PHOENIX – Facing pressure by community groups and criticism from legislative Democrats, Gov. Jan Brewer finally agreed late Monday to have a state agency shuffle around $650,000 in its budget to cover welfare payments for 3,200 needy families – but only through the end of the month.
The move comes as Arizona, one of only 11 states to use only federal dollars for Temporary Assistance for Needy Families, was, until now, the only one of those states to not find replacement cash in its own resources. And it comes on the heels of a letter to Brewer Monday from the Basic Needs Coalition seeking to prod her into action.
“If a major Arizona employer defaulted on its payroll to its employees with short or no notice as the Department of Economic Security did with these poor and vulnerable families and their children, the community would be outraged and challenge that employer to meet their legal and moral obligations,” wrote Timothy Schmaltz, coordinator of the Protecting Arizona's Family Coalition.
House and Senate Democrats had scheduled a press conference for this morning to pressure the governor to find ways to restore funds. Rep. Debbie McCune Davis, D-Phoenix, said, until late Monday, officials from the Department of Economic Security insisted there was no way for them to help.
The governor's office provided no explanation for the sudden shift.
At issue is temporary cash assistance for needy families. According to the governor's office, there are about 16,500 families in Arizona in the program, including 27,545 children.
The Department of Economic Security said about 13,300 families already had gotten their October checks when the federal government shut down and Arizona's account ran out of cash.
Originally, DES said that left about 5,200 families owed an average of $207 a month. By late Monday, that figure was revised to 3,200, though no one from either the agency or the governor's office would provide an explanation.
The $650,000 should cover their payments this month, though DES would provide no details of where they were finding the dollars and what else would not be funded. Whatever the source, McCune Davis said the move was overdue.
“It was embarrassing for Arizona to be the only state in the nation that wasn't stepping in with state dollars to cover the shortfall,” she said.
Senate Minority Leader Leah Landrum Taylor pointed out the federal government had assured states all they would be repaid.
But the governor, in a prepared statement, made no promises beyond Oct. 31 when all the federal TANF funds – and the food stamp dollars – run out.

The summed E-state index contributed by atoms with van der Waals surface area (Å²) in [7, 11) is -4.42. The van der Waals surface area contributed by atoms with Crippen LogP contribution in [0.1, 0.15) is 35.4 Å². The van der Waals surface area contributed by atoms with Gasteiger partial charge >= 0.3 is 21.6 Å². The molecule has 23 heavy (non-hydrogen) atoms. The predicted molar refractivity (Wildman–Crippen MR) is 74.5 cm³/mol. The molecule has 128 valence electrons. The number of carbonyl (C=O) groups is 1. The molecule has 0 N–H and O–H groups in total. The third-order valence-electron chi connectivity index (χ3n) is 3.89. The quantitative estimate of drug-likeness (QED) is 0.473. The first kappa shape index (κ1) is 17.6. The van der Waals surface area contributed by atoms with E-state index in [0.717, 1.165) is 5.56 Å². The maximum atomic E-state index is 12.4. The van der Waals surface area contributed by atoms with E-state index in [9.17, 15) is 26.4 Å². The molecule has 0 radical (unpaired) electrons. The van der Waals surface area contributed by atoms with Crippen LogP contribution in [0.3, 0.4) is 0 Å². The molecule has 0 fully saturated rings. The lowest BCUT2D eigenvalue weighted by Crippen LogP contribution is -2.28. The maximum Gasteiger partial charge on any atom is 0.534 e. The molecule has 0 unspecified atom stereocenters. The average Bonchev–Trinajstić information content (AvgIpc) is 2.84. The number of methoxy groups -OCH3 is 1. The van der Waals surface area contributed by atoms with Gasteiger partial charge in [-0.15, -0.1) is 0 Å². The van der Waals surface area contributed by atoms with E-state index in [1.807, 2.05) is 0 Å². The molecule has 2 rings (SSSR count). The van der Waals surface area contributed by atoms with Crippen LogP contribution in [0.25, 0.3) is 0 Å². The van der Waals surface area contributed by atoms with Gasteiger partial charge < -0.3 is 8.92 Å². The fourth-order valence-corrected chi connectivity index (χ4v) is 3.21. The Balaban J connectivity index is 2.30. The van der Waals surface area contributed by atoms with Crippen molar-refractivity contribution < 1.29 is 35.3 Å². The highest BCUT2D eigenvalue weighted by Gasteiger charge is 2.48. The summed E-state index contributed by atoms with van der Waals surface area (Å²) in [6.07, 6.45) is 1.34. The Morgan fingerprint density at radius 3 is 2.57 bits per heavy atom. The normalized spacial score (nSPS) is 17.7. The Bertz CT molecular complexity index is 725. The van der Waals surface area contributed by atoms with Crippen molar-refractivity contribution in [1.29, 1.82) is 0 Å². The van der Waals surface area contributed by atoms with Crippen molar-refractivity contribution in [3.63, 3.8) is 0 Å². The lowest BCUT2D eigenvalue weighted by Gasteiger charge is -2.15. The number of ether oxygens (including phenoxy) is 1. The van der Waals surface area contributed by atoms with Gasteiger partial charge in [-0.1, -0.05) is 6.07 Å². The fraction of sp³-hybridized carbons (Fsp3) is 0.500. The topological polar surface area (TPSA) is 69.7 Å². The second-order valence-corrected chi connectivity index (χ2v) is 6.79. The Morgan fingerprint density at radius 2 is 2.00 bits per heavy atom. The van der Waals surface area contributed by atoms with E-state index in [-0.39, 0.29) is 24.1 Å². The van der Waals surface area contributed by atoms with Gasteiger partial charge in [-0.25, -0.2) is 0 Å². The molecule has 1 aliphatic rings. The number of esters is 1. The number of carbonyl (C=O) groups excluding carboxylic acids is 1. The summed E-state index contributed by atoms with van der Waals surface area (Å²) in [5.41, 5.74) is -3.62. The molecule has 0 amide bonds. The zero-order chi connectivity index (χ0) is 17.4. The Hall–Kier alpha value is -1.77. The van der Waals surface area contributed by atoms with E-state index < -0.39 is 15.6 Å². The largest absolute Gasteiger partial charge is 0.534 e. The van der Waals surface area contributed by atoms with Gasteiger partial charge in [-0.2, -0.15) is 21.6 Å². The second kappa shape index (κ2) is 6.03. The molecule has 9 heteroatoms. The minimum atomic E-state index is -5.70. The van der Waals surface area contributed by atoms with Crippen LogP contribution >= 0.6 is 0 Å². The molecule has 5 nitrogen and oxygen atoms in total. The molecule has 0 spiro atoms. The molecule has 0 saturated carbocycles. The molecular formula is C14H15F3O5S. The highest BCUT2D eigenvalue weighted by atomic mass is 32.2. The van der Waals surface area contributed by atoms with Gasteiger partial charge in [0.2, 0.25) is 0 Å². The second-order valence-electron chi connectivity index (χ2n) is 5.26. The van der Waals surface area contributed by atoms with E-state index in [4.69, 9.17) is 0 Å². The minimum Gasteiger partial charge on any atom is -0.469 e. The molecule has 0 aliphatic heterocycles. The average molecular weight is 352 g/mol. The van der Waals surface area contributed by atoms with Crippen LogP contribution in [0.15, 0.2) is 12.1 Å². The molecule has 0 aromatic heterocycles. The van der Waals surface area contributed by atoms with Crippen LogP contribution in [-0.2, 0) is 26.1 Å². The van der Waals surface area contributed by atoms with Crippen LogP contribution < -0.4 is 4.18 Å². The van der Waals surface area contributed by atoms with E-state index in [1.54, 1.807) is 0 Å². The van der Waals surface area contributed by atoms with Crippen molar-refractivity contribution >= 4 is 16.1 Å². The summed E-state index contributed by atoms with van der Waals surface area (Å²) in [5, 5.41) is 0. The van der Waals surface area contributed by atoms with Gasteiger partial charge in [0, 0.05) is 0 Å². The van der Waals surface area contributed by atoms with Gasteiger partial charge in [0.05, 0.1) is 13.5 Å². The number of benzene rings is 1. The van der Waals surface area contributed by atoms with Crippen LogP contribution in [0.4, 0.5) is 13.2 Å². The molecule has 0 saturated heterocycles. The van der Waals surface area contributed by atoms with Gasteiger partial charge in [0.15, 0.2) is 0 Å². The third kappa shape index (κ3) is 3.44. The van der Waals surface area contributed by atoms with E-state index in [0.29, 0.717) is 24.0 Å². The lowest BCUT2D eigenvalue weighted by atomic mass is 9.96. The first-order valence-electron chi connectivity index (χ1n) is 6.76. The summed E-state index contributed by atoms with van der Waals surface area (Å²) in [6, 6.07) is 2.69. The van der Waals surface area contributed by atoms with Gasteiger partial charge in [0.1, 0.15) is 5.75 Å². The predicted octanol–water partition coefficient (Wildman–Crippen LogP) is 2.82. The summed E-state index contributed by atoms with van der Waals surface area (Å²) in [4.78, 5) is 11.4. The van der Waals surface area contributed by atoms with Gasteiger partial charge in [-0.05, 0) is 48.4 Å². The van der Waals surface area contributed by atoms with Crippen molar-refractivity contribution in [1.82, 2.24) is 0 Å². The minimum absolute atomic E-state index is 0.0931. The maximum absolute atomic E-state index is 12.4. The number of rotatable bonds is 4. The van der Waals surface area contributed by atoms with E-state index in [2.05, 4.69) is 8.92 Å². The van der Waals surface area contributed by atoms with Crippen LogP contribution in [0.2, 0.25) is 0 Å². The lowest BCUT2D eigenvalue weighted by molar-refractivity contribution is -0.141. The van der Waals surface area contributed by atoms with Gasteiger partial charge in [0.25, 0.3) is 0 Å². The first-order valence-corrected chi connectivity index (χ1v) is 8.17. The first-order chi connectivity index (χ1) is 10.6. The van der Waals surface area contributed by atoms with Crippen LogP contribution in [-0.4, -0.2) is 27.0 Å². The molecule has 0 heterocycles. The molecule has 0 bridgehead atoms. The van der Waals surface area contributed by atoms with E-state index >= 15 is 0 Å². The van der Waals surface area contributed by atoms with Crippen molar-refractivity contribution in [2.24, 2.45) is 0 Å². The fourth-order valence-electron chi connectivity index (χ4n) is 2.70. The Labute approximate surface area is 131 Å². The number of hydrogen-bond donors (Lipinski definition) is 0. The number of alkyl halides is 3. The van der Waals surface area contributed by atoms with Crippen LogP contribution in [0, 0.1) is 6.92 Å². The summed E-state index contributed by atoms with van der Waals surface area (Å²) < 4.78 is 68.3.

Landrum Taylor said she will try to convince Brewer to prepare bipartisan legislation to be ready for a special legislative session if there is no budget deal by the end of the month. Her goal is to pave the way for tapping the state's $450 million “rainy day” fund if it comes to that.
“The rainy day fund is used for emergencies, it's used for crisis,” she said. “If this is not crisis, I don't know what is.”
She said more than just missing federal TANF funds are at stake.
One issue is the Supplemental Nutrition Assistance Program, less formally known as food stamps. While recipients have received their October allocation, there are no federal dollars for November.
There also is a threat to the unemployment insurance program. While the benefits are funded by a tax on Arizona employers, the money for eligibility screening and processing the checks comes from Washington.
“These are Arizona people,” McCune Davis said. “These are our responsibility.”
In her prepared statement – the governor's office did not return repeated phone calls – Brewer blamed the problem on the “failure of leadership in Washington.”
But she took a particular slap at the president for failing to negotiate with congressional Republicans, and instead insisting on getting an entire funding plan.
Brewer, however, made no mention that she has used similar tactics with the Legislature as recently as this year.
In May, the governor told state legislators she would veto anything they sent her unless she first got a complete state budget, including her pet Medicaid expansion plan. And when lawmakers ignored her threat, she did just that, vetoing five of their measures.
“It is disappointing I must demonstrate the moratorium was not an idle threat,” Brewer said in each of her veto messages.